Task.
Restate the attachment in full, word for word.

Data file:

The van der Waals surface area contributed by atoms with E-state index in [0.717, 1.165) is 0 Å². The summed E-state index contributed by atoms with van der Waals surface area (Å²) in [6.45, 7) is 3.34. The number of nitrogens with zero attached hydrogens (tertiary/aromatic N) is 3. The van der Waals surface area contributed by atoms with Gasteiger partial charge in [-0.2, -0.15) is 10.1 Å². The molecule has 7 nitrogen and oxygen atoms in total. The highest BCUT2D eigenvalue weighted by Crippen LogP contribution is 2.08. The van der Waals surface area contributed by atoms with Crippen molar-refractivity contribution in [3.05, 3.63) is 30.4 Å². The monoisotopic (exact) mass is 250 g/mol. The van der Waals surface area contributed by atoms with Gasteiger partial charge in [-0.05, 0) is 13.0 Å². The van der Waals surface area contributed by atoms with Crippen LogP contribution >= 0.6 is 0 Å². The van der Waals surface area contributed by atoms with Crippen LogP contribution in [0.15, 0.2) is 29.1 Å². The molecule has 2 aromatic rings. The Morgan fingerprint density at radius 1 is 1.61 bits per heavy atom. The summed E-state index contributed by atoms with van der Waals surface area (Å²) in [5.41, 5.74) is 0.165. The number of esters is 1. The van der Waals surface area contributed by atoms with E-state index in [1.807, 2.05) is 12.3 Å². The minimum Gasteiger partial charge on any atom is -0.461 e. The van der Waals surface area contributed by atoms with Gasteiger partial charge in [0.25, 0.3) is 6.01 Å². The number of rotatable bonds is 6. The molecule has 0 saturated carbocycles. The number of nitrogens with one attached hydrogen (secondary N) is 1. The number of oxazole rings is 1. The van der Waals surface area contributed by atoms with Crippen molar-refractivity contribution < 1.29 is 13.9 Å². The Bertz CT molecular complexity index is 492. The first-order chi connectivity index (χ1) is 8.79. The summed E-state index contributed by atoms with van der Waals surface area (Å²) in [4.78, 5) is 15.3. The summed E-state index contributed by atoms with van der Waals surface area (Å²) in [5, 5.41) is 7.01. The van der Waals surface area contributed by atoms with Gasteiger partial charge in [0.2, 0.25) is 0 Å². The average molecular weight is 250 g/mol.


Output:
The van der Waals surface area contributed by atoms with E-state index in [0.717, 1.165) is 0 Å². The summed E-state index contributed by atoms with van der Waals surface area (Å²) in [6.45, 7) is 3.34. The number of nitrogens with zero attached hydrogens (tertiary/aromatic N) is 3. The van der Waals surface area contributed by atoms with Gasteiger partial charge in [-0.2, -0.15) is 10.1 Å². The molecule has 7 nitrogen and oxygen atoms in total. The highest BCUT2D eigenvalue weighted by Crippen LogP contribution is 2.08. The van der Waals surface area contributed by atoms with Crippen molar-refractivity contribution in [3.05, 3.63) is 30.4 Å². The monoisotopic (exact) mass is 250 g/mol. The van der Waals surface area contributed by atoms with Gasteiger partial charge in [-0.05, 0) is 13.0 Å². The van der Waals surface area contributed by atoms with Crippen LogP contribution >= 0.6 is 0 Å². The van der Waals surface area contributed by atoms with Crippen LogP contribution in [0.15, 0.2) is 29.1 Å². The molecule has 2 aromatic rings. The Morgan fingerprint density at radius 1 is 1.61 bits per heavy atom. The summed E-state index contributed by atoms with van der Waals surface area (Å²) in [5.41, 5.74) is 0.165. The number of esters is 1. The van der Waals surface area contributed by atoms with E-state index in [1.807, 2.05) is 12.3 Å². The minimum Gasteiger partial charge on any atom is -0.461 e. The van der Waals surface area contributed by atoms with Gasteiger partial charge in [0.25, 0.3) is 6.01 Å². The number of rotatable bonds is 6. The molecule has 0 saturated carbocycles. The number of nitrogens with one attached hydrogen (secondary N) is 1. The number of oxazole rings is 1. The van der Waals surface area contributed by atoms with Crippen molar-refractivity contribution < 1.29 is 13.9 Å². The Bertz CT molecular complexity index is 492. The first-order chi connectivity index (χ1) is 8.79. The summed E-state index contributed by atoms with van der Waals surface area (Å²) in [4.78, 5) is 15.3. The summed E-state index contributed by atoms with van der Waals surface area (Å²) in [5, 5.41) is 7.01. The van der Waals surface area contributed by atoms with Gasteiger partial charge in [0.2, 0.25) is 0 Å². The average molecular weight is 250 g/mol.